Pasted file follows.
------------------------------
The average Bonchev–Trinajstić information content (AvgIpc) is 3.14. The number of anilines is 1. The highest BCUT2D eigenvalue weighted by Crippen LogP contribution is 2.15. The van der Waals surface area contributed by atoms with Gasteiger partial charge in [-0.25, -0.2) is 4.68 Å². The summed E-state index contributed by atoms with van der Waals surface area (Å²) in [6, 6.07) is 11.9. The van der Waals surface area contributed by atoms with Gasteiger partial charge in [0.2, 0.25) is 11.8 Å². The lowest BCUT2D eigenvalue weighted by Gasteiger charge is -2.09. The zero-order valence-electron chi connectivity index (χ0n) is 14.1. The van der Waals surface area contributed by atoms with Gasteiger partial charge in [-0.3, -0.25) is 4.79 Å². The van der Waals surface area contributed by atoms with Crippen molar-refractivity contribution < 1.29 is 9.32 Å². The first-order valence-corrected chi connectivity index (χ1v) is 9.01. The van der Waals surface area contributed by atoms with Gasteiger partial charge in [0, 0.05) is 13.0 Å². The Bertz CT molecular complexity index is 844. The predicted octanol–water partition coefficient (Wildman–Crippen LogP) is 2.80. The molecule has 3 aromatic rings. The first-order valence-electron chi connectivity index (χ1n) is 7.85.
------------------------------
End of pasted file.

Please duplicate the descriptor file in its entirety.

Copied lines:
The average Bonchev–Trinajstić information content (AvgIpc) is 3.14. The number of anilines is 1. The highest BCUT2D eigenvalue weighted by Crippen LogP contribution is 2.15. The van der Waals surface area contributed by atoms with Gasteiger partial charge in [-0.25, -0.2) is 4.68 Å². The summed E-state index contributed by atoms with van der Waals surface area (Å²) in [6, 6.07) is 11.9. The van der Waals surface area contributed by atoms with Gasteiger partial charge in [0.2, 0.25) is 11.8 Å². The lowest BCUT2D eigenvalue weighted by Gasteiger charge is -2.09. The zero-order valence-electron chi connectivity index (χ0n) is 14.1. The van der Waals surface area contributed by atoms with Gasteiger partial charge in [-0.3, -0.25) is 4.79 Å². The van der Waals surface area contributed by atoms with Crippen molar-refractivity contribution < 1.29 is 9.32 Å². The first-order valence-corrected chi connectivity index (χ1v) is 9.01. The van der Waals surface area contributed by atoms with Gasteiger partial charge in [0, 0.05) is 13.0 Å². The Bertz CT molecular complexity index is 844. The predicted octanol–water partition coefficient (Wildman–Crippen LogP) is 2.80. The molecule has 3 aromatic rings. The first-order valence-electron chi connectivity index (χ1n) is 7.85.